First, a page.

Where did everyone go????

In its prime, Earltown District took in a trading area of over 2000 people who mostly belonged to a distinct ethnic subgroup from Sutherland, Scotland.   It was a patchwork of farms separated by an equal proportion of woodlands.  Today it is mainly settled with scattered homes along a couple of  main roads.  Much of the area is a network of old roads joining long since vacated farms that have returned to forest.   Where did everyone go?

Like many of the upland communities in Northern Nova Scotia,  Earltown was phase one of  a migratory process.  It was a destination in the early 1800’s for Highlanders who were either cleared from their ancestral homeland or who chose to seek a more stable existence in North America.  At that point in history,  they still had strong tribal instincts which led to them locating and settling near their kinfolk when they arrived on these shores.  They also were Gaelic speaking which led to further isolation for a couple of generations.

In their new environment they had better access to food, a healthier lifestyle, no military service obligations as well as less exposure to disease.  This resulted in larger families,  a reduced infant mortality rate and longer life expectancy.   The one and two hundred acre grants were not sufficiently large enough to subdivide among sons.    The soil was initially quite fertile due to hundreds of years of organic build up and was further enhanced with ash created during land clearing.   The soil lost many of its nutrients after a generation and agricultural practices had not evolved to the point of  replenishing the land.   Therefore yields dropped and, with it, the ability to support large multi-generation families.

Another factor was the hunger for education and advancement.   Writing in the Statistical Account of Scotland in the late 1700’s,  a minister in Sutherland noted that his flock possessed a thirst for knowledge and were capable of scholarly pursuits if not for their crushing poverty and lack of affordable education.  With immigration to Nova Scotia came access to the crude rural schools which provided the basic building building blocks for academic advancement.  The growth in population created an urgent need for more schoolmasters and clergymen.  Older siblings with a cash income were then able to lend money to younger siblings  for education.   Thus the community of Earltown provided clergy, teachers, doctors and lawyers at a disproportionate rate to its population.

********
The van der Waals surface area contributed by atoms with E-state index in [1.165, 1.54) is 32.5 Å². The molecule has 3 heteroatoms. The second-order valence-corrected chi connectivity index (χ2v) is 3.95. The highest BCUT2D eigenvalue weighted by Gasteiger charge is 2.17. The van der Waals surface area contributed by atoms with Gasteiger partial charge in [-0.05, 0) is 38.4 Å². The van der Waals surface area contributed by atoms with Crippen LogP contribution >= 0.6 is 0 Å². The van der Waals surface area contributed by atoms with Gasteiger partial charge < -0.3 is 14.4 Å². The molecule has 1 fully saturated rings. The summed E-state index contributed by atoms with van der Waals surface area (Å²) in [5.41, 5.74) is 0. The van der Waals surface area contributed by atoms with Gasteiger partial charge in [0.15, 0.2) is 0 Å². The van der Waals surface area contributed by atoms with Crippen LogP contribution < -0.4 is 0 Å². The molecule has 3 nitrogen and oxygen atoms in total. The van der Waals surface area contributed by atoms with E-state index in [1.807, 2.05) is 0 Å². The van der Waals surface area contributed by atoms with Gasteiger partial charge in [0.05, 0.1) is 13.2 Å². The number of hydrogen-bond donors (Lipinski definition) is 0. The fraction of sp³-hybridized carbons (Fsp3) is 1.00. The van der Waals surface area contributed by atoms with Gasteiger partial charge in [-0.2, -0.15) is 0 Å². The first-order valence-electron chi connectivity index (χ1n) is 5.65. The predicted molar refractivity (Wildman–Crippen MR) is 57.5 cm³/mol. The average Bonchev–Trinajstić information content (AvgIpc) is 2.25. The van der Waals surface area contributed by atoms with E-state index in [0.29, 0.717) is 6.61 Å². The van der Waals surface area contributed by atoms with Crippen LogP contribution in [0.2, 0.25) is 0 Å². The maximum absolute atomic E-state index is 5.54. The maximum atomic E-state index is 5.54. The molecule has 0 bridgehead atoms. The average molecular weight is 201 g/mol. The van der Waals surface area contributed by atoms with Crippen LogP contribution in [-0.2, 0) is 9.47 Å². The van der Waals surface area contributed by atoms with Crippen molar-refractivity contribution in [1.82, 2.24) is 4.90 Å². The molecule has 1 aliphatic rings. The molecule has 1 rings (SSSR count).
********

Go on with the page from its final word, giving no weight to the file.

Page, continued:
Armed either with a marketable education or experience in breaking new farmland,  young individuals and families looked to other parts of North America to better their circumstances.  As Nova Scotian towns were already at a mature state before the Scots arrived in Earltown,  they had to look much further afield for opportunity.

The earliest migrations appear to have been to the “Boston States””.    Boston was easily accessible by boat from Halifax.  It had an appetite in the 1850’s and later for carpenters, teamsters and other labourers.  From that port,  the Earltown boys ventured into other areas of New England.

By the 1870’s,  it was well known that there were opportunities west of the Great Lakes.  The earliest complete families to migrate sailed west across the Great Lakes and appear to have disembarked at Chicago.  Some put down roots north of Saint Louis, Minnesota.  Families from the Corktown region chose to settle in Wisconsin while the Hendersons, MacKays and Munro’s claimed homesteads in Manitoba.   The Morrison clan from West Earltown were among the first settlers of Ardoch, North Dakota.   The Donald Murray family of The Falls first settled in Illinois but later made Iowa their permanent home.

The more adventurous went west to look for gold in Colorado.   One such person was Alex Polson of Upper North River,  a member of the Earltown Congregation,  who was advised in Colorado that the real gold was the tall timber of  the Pacific Coast.  He heeded the advice and eventually founded a logging and milling empire near Hoquiam, Washington.  Many of his workers over the next few decades were young single men from Earltown and Kemptown.   Most chose to settle in that country.

By 1900,  Alberta was a favored destination and it was not long before several found their way into the mining settlements of  Cranbrook and Trail.   Others found their way to the lower mainland of British Columbia by way of California.

In the meantime,  single women left the community to teach school in other parts of the province.  Few returned.  Women, who were not suited to teaching, went in great numbers to Boston between 1850 and 1920 where they found work as domestics or in clothing factories.   Again, few returned.

The end result of all this movement was an abundance of bachelors left behind to look after the old folks.   Some died alone on the family homestead.   Others deeded their farms to local merchants in exchange for food and necessities.   Some ended up at the Poor Farm with their farms auctioned off at a tax sale.

Every province in Canada as well as the Yukon have welcomed Earltowners.   South of the border,  we have found our people in the six New England states,   New York, Connecticut,  Illinois, Indiana, Iowa, Wisconsin, Minnesota,  North Dakota, South Dakota, Montana, Idaho, Utah, Wyoming, Colorado, Nebraska, Oklahoma, Texas,  Nevada, Washington, Oregon, California,  Arkansas, Florida and Alaska.
One, a Joseph Murray,  found his way to South Africa and to Central America.    Rev.  John MacKay,  a missionary,  was labouring in British Guinea when he met an untimely death.

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